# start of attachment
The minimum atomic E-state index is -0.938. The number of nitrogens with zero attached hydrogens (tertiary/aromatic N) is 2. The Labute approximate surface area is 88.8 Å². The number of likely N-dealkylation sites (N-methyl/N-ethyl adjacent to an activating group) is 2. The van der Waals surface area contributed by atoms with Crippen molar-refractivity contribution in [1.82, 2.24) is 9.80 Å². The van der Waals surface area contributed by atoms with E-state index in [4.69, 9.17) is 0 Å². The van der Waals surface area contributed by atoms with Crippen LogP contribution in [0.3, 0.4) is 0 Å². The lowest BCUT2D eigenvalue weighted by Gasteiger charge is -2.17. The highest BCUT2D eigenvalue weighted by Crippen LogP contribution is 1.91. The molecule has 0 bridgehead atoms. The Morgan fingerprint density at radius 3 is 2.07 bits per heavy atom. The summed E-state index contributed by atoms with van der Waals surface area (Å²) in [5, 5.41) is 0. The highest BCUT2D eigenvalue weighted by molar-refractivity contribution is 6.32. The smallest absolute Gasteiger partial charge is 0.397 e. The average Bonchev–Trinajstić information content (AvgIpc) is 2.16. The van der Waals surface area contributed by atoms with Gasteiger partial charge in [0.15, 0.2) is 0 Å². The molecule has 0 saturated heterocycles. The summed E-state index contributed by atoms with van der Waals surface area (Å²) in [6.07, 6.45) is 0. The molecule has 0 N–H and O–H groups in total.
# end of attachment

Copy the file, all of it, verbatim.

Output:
The minimum atomic E-state index is -0.938. The number of nitrogens with zero attached hydrogens (tertiary/aromatic N) is 2. The Labute approximate surface area is 88.8 Å². The number of likely N-dealkylation sites (N-methyl/N-ethyl adjacent to an activating group) is 2. The van der Waals surface area contributed by atoms with Crippen molar-refractivity contribution in [1.82, 2.24) is 9.80 Å². The van der Waals surface area contributed by atoms with E-state index in [4.69, 9.17) is 0 Å². The van der Waals surface area contributed by atoms with Crippen LogP contribution in [0.3, 0.4) is 0 Å². The lowest BCUT2D eigenvalue weighted by Gasteiger charge is -2.17. The highest BCUT2D eigenvalue weighted by Crippen LogP contribution is 1.91. The molecule has 0 bridgehead atoms. The Morgan fingerprint density at radius 3 is 2.07 bits per heavy atom. The summed E-state index contributed by atoms with van der Waals surface area (Å²) in [5, 5.41) is 0. The highest BCUT2D eigenvalue weighted by molar-refractivity contribution is 6.32. The smallest absolute Gasteiger partial charge is 0.397 e. The average Bonchev–Trinajstić information content (AvgIpc) is 2.16. The van der Waals surface area contributed by atoms with Gasteiger partial charge in [0.15, 0.2) is 0 Å². The molecule has 0 saturated heterocycles. The summed E-state index contributed by atoms with van der Waals surface area (Å²) in [6.07, 6.45) is 0. The molecule has 0 N–H and O–H groups in total.